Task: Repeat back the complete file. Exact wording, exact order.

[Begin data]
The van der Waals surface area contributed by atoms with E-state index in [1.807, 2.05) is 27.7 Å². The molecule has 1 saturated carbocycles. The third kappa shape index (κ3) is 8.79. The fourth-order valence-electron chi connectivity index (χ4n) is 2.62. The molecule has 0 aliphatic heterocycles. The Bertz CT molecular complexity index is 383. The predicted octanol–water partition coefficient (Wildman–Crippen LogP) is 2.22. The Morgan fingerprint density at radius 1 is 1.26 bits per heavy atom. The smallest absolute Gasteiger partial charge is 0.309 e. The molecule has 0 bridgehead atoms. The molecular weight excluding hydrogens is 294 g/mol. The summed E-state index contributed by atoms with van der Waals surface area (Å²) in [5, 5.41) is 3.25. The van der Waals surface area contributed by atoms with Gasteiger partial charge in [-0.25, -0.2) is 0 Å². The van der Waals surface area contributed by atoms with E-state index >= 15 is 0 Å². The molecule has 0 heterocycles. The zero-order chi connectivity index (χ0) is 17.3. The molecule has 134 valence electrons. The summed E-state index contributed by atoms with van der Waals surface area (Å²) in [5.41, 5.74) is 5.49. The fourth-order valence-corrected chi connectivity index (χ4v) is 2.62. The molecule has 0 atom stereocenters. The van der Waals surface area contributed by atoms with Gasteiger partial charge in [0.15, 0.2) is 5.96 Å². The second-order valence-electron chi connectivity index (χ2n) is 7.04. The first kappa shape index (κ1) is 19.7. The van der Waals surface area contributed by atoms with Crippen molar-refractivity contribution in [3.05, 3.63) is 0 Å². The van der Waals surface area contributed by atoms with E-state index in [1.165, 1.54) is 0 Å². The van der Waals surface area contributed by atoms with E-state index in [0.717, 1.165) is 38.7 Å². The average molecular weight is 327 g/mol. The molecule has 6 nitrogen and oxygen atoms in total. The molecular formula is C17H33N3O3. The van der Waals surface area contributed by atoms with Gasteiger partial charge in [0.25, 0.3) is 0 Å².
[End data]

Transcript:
The van der Waals surface area contributed by atoms with E-state index in [1.807, 2.05) is 27.7 Å². The molecule has 1 saturated carbocycles. The third kappa shape index (κ3) is 8.79. The fourth-order valence-electron chi connectivity index (χ4n) is 2.62. The molecule has 0 aliphatic heterocycles. The Bertz CT molecular complexity index is 383. The predicted octanol–water partition coefficient (Wildman–Crippen LogP) is 2.22. The Morgan fingerprint density at radius 1 is 1.26 bits per heavy atom. The smallest absolute Gasteiger partial charge is 0.309 e. The molecule has 0 bridgehead atoms. The molecular weight excluding hydrogens is 294 g/mol. The summed E-state index contributed by atoms with van der Waals surface area (Å²) in [5, 5.41) is 3.25. The van der Waals surface area contributed by atoms with Gasteiger partial charge in [-0.25, -0.2) is 0 Å². The van der Waals surface area contributed by atoms with E-state index >= 15 is 0 Å². The molecule has 0 heterocycles. The zero-order chi connectivity index (χ0) is 17.3. The molecule has 134 valence electrons. The summed E-state index contributed by atoms with van der Waals surface area (Å²) in [5.41, 5.74) is 5.49. The fourth-order valence-corrected chi connectivity index (χ4v) is 2.62. The molecule has 0 atom stereocenters. The van der Waals surface area contributed by atoms with Gasteiger partial charge in [0.15, 0.2) is 5.96 Å². The second-order valence-electron chi connectivity index (χ2n) is 7.04. The first kappa shape index (κ1) is 19.7. The van der Waals surface area contributed by atoms with Crippen molar-refractivity contribution in [3.05, 3.63) is 0 Å². The van der Waals surface area contributed by atoms with E-state index in [1.165, 1.54) is 0 Å². The van der Waals surface area contributed by atoms with E-state index in [0.717, 1.165) is 38.7 Å². The average molecular weight is 327 g/mol. The molecule has 6 nitrogen and oxygen atoms in total. The molecular formula is C17H33N3O3. The van der Waals surface area contributed by atoms with Gasteiger partial charge in [0.25, 0.3) is 0 Å².